It’s bear season again in the state’s more rural towns and suburbs, and there are encouraging signs that municipalities are starting to learn how to coexist safely with wild animals. After a black bear cub was spotted in Sturbridge several times this week, local police warned residents to be mindful of how they store trash or other potential food outdoors. “He hasn’t been bothering anyone,” a police spokeswoman said. “He’s just been roaming around.”
This attitude is a refreshing break from the near hysteria with which some communities and state officials have responded to sightings of potentially dangerous — and even not so dangerous — wild animals in recent years. Most notoriously, state Environmental Police last year shot and killed a 120-pound bear cub in Newton. And in 2012, a wild turkey was shot and killed in Mount Auburn Cemetery in Cambridge and Watertown after it had charged a baby stroller and attacked an employee.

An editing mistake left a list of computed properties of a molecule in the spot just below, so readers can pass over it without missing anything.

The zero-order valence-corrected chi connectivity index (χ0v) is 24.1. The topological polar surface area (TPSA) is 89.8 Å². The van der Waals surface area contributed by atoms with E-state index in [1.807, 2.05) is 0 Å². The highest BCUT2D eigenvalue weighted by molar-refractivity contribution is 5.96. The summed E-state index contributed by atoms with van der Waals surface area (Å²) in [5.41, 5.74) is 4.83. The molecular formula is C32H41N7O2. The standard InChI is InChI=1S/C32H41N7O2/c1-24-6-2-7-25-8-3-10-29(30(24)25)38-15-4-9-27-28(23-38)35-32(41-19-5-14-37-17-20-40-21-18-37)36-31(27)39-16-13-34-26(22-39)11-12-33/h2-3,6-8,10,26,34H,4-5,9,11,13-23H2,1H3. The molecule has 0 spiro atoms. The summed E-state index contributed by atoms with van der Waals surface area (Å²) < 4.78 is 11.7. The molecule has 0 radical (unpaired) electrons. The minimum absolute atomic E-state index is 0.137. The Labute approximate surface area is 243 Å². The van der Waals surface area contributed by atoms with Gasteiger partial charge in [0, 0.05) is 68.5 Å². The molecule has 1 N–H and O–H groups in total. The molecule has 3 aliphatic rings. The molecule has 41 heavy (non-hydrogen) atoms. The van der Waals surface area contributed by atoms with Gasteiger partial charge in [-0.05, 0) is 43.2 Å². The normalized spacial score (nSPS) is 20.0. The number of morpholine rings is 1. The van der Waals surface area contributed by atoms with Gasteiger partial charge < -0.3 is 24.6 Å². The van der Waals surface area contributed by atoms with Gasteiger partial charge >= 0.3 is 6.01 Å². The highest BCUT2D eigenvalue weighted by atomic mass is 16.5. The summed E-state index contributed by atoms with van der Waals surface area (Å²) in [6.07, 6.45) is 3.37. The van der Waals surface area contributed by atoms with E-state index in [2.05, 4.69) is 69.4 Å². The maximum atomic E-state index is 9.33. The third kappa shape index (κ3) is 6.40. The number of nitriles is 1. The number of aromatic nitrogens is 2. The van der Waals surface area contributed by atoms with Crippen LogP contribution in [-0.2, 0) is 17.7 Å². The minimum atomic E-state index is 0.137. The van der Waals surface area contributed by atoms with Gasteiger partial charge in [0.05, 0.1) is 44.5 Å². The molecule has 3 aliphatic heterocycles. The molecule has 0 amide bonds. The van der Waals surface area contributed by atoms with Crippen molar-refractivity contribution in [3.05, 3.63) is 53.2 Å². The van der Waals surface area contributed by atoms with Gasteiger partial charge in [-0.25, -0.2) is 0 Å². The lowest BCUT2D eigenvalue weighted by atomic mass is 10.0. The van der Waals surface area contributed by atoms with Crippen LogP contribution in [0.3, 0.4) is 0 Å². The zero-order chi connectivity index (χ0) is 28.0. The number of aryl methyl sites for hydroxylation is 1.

As more wild animals return to populated areas, and populated areas sprawl into animal habitats, people can expect more and more face-offs with their wild neighbors. The calm, common-sense protocol adopted by Sturbridge — which reports “tons” of black bear sightings every summer — sets a good example for other towns.